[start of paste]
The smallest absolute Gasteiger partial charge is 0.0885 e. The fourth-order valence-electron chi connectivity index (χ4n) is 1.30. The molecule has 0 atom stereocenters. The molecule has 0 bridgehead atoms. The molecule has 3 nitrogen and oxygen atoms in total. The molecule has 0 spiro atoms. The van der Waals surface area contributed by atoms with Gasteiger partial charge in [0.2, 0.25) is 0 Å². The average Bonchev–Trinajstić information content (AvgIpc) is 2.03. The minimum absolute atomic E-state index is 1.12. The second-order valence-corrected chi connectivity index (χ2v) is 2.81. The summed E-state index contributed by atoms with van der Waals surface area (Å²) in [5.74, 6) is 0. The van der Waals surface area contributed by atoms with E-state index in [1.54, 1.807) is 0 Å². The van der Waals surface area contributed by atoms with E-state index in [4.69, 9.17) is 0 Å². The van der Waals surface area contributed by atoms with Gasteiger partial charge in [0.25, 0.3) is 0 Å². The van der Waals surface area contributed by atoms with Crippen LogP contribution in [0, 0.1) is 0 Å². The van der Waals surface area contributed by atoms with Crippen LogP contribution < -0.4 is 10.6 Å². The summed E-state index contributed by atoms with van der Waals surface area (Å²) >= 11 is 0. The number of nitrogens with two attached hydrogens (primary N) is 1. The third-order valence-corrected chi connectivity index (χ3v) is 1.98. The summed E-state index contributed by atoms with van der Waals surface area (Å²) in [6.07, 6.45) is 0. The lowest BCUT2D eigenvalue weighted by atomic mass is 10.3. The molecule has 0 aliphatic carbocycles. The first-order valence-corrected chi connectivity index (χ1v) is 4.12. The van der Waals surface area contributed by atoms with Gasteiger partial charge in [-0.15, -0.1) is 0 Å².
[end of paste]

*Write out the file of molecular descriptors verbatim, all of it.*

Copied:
The smallest absolute Gasteiger partial charge is 0.0885 e. The fourth-order valence-electron chi connectivity index (χ4n) is 1.30. The molecule has 0 atom stereocenters. The molecule has 0 bridgehead atoms. The molecule has 3 nitrogen and oxygen atoms in total. The molecule has 0 spiro atoms. The van der Waals surface area contributed by atoms with Gasteiger partial charge in [0.2, 0.25) is 0 Å². The average Bonchev–Trinajstić information content (AvgIpc) is 2.03. The minimum absolute atomic E-state index is 1.12. The second-order valence-corrected chi connectivity index (χ2v) is 2.81. The summed E-state index contributed by atoms with van der Waals surface area (Å²) in [5.74, 6) is 0. The van der Waals surface area contributed by atoms with E-state index in [1.54, 1.807) is 0 Å². The van der Waals surface area contributed by atoms with E-state index in [4.69, 9.17) is 0 Å². The van der Waals surface area contributed by atoms with Gasteiger partial charge in [0.25, 0.3) is 0 Å². The van der Waals surface area contributed by atoms with Crippen LogP contribution in [0, 0.1) is 0 Å². The van der Waals surface area contributed by atoms with Crippen LogP contribution < -0.4 is 10.6 Å². The summed E-state index contributed by atoms with van der Waals surface area (Å²) >= 11 is 0. The number of nitrogens with two attached hydrogens (primary N) is 1. The third-order valence-corrected chi connectivity index (χ3v) is 1.98. The summed E-state index contributed by atoms with van der Waals surface area (Å²) in [6.07, 6.45) is 0. The lowest BCUT2D eigenvalue weighted by atomic mass is 10.3. The molecule has 0 aliphatic carbocycles. The first-order valence-corrected chi connectivity index (χ1v) is 4.12. The van der Waals surface area contributed by atoms with Gasteiger partial charge in [-0.15, -0.1) is 0 Å².